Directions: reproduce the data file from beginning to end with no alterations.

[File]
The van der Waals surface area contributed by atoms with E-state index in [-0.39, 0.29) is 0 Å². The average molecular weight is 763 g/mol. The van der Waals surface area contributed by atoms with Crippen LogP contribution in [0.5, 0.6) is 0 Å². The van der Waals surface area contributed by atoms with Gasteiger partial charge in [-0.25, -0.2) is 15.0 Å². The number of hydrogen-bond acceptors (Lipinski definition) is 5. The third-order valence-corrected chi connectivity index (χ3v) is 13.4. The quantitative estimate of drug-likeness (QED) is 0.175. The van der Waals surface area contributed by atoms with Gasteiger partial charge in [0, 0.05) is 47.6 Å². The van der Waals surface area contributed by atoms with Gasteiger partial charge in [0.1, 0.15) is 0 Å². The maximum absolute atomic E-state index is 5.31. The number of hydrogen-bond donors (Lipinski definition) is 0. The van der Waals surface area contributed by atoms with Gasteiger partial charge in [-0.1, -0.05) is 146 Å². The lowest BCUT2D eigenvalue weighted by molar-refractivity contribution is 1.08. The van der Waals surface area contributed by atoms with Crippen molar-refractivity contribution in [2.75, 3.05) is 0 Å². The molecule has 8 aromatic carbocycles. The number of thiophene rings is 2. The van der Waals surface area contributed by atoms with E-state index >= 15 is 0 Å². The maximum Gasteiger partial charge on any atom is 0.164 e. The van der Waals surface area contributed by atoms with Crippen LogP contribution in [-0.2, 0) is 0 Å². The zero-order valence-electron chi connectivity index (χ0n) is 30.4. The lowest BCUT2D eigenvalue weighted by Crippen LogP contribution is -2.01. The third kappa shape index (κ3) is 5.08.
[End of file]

The van der Waals surface area contributed by atoms with E-state index in [-0.39, 0.29) is 0 Å². The average molecular weight is 763 g/mol. The van der Waals surface area contributed by atoms with Crippen LogP contribution in [0.5, 0.6) is 0 Å². The van der Waals surface area contributed by atoms with Gasteiger partial charge in [-0.25, -0.2) is 15.0 Å². The number of hydrogen-bond acceptors (Lipinski definition) is 5. The third-order valence-corrected chi connectivity index (χ3v) is 13.4. The quantitative estimate of drug-likeness (QED) is 0.175. The van der Waals surface area contributed by atoms with Gasteiger partial charge in [0, 0.05) is 47.6 Å². The van der Waals surface area contributed by atoms with Gasteiger partial charge in [0.1, 0.15) is 0 Å². The maximum absolute atomic E-state index is 5.31. The number of hydrogen-bond donors (Lipinski definition) is 0. The van der Waals surface area contributed by atoms with Gasteiger partial charge in [-0.1, -0.05) is 146 Å². The lowest BCUT2D eigenvalue weighted by molar-refractivity contribution is 1.08. The van der Waals surface area contributed by atoms with Crippen molar-refractivity contribution in [2.75, 3.05) is 0 Å². The molecule has 8 aromatic carbocycles. The number of thiophene rings is 2. The van der Waals surface area contributed by atoms with E-state index >= 15 is 0 Å². The maximum Gasteiger partial charge on any atom is 0.164 e. The van der Waals surface area contributed by atoms with Crippen LogP contribution in [-0.2, 0) is 0 Å². The zero-order valence-electron chi connectivity index (χ0n) is 30.4. The lowest BCUT2D eigenvalue weighted by Crippen LogP contribution is -2.01. The third kappa shape index (κ3) is 5.08.